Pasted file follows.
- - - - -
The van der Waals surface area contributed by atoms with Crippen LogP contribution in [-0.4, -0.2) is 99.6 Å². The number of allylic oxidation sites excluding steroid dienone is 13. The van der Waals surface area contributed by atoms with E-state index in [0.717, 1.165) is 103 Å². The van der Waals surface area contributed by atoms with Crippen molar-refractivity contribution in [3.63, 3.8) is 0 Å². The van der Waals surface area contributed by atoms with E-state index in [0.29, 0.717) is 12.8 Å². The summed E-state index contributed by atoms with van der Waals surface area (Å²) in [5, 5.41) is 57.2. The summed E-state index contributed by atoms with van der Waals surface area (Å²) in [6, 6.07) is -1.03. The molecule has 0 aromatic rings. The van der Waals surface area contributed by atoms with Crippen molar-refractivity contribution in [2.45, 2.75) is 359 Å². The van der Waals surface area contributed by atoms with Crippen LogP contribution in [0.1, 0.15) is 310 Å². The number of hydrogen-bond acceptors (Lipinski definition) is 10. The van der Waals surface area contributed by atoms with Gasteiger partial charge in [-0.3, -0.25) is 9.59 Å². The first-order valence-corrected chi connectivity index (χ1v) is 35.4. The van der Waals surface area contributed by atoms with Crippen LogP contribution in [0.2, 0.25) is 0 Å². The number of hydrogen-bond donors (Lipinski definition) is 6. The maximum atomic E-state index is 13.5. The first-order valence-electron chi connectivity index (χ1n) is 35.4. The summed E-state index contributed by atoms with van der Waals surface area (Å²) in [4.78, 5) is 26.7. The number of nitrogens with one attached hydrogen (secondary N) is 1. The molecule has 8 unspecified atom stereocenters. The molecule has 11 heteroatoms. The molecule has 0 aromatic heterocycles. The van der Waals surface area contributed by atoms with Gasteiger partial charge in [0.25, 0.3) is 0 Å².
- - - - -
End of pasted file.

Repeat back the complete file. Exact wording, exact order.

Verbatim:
The van der Waals surface area contributed by atoms with Crippen LogP contribution in [-0.4, -0.2) is 99.6 Å². The number of allylic oxidation sites excluding steroid dienone is 13. The van der Waals surface area contributed by atoms with E-state index in [0.717, 1.165) is 103 Å². The van der Waals surface area contributed by atoms with Crippen molar-refractivity contribution in [3.63, 3.8) is 0 Å². The van der Waals surface area contributed by atoms with E-state index in [0.29, 0.717) is 12.8 Å². The summed E-state index contributed by atoms with van der Waals surface area (Å²) in [5, 5.41) is 57.2. The summed E-state index contributed by atoms with van der Waals surface area (Å²) in [6, 6.07) is -1.03. The molecule has 0 aromatic rings. The van der Waals surface area contributed by atoms with Crippen molar-refractivity contribution in [2.45, 2.75) is 359 Å². The van der Waals surface area contributed by atoms with Crippen LogP contribution in [0.1, 0.15) is 310 Å². The number of hydrogen-bond acceptors (Lipinski definition) is 10. The van der Waals surface area contributed by atoms with Gasteiger partial charge in [-0.3, -0.25) is 9.59 Å². The first-order valence-corrected chi connectivity index (χ1v) is 35.4. The van der Waals surface area contributed by atoms with Crippen LogP contribution in [0.2, 0.25) is 0 Å². The number of hydrogen-bond donors (Lipinski definition) is 6. The maximum atomic E-state index is 13.5. The first-order valence-electron chi connectivity index (χ1n) is 35.4. The summed E-state index contributed by atoms with van der Waals surface area (Å²) in [4.78, 5) is 26.7. The number of nitrogens with one attached hydrogen (secondary N) is 1. The molecule has 8 unspecified atom stereocenters. The molecule has 11 heteroatoms. The molecule has 0 aromatic heterocycles. The van der Waals surface area contributed by atoms with Gasteiger partial charge in [0.25, 0.3) is 0 Å².